Why you should get enough sleep

Monday June 1 2020


By Pauline Bangirana

Did you know that a good night’s sleep is crucial for one’s health and well-being? When your sleep is interrupted, you are likely to suffer from sleep disorders, which means an inconsistence in your sleeping cycle or pattern.
“I no longer sleep at night. I will go to bed and find myself awake until 2am or even 4am. Other times, I wake up and move around the house yet during the day, I am sleepy although utmost, I still sleep soundly for just one hour,” Carol Atuhairwe shares.

This, according to Dr Michael Rusoke, a general physician, is called sleep insomnia, a sleep disorder characterised by lack of sleep.

Dr Solome Bakeera, a family doctor, says the DSM5 (Diagnostic and Statistical Manual of Mental Disorders) also known as the psychiatry ‘bible’ identifies three main types of disorders which are; insomnia, hypersomnia and sleep arousal disorders.

Dr Bakeera says insomnia is simply defined as the dissatisfaction with the quality (hours) and or quality of sleep. She notes that for someone to say that they have insomnia sleep disorder, they need to have had the symptoms for three months.

“The quantity of sleep that is recommended for an adult is between seven to eight hours. Sleep has two components; it needs to be a continuous and not interrupted. Part of the disorder can be when you have fragmented sleep and the other is not sleeping within 15 to 30 minutes of going to bed. The other is you waking up in the night and being unable to sleep again,” she says.

She adds: “For example, when you wake up at 4am yet you slept at 10pm and you cannot fall asleep again, that also affects the quality of your sleep. Thus a combination of all these symptoms and signs happening independently or combined is what is referred to as sleep insomnia sleep disorder.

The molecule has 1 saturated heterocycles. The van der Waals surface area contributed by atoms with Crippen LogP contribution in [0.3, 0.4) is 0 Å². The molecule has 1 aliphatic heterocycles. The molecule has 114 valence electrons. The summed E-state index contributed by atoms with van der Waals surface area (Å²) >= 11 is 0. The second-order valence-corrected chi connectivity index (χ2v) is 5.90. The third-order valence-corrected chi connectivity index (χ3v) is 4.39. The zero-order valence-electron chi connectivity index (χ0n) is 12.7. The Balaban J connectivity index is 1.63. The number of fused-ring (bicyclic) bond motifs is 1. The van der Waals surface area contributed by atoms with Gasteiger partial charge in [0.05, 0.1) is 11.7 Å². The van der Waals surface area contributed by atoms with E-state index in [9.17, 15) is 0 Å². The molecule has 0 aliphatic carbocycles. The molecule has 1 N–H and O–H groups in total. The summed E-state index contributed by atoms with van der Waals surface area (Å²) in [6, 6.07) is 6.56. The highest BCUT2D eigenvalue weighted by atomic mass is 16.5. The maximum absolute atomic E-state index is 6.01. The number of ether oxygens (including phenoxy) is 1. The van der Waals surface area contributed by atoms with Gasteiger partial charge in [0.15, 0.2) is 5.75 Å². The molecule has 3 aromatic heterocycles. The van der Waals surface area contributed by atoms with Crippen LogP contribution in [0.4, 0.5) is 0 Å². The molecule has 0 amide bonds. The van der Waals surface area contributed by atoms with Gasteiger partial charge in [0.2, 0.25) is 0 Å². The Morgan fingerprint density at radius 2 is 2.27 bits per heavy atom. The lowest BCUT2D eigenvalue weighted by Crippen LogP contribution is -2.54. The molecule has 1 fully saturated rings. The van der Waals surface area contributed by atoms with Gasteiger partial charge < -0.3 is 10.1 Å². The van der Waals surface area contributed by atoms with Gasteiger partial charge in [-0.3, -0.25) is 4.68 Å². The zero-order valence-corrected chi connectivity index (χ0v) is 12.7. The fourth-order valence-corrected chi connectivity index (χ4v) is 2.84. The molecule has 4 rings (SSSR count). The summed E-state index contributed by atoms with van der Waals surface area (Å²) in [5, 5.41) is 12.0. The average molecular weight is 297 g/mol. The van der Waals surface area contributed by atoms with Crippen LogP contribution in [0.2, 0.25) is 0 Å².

It should also be noted that when we have adequate sleep, it restores the normal functioning of the body or how our organs such as the brain, kidneys and heart work. All these improve during sleep. Dr Bakeera explains that when you sleep, your heart beats less, your body repairs. Thus, when you do not have enough sleep, the normal functioning of the body is affected.
Sleep apnea
Dr Rusoke defines sleep apnea as a sleep disorder in which breathing repeatedly stops and starts.
“You snore loudly and feel tired even after a full night’s sleep,” he says.
Rusoke explains that the main type of sleep apnea is obstructive sleep apnea, the more common form that occurs when throat muscles relax.

According to Rusoke, sleep apnea signs and symptoms include loud snoring, episodes in which you stop breathing during sleep and this can be reported by another person, awakening with a dry mouth, morning headache, irritability, difficulty paying attention while awake and gasping for air during sleep, among others.

Management of sleep apnea includes lifestyle changes such as losing weight or stopping to smoke. It is advisable that if you have nasal allergies, you treat them too.

“If the apnea is moderate to severe, interventions such as use of continuous positive airway pressure, a machine that delivers air pressure through a mask while you sleep or surgery can be used,” Rusoke advises.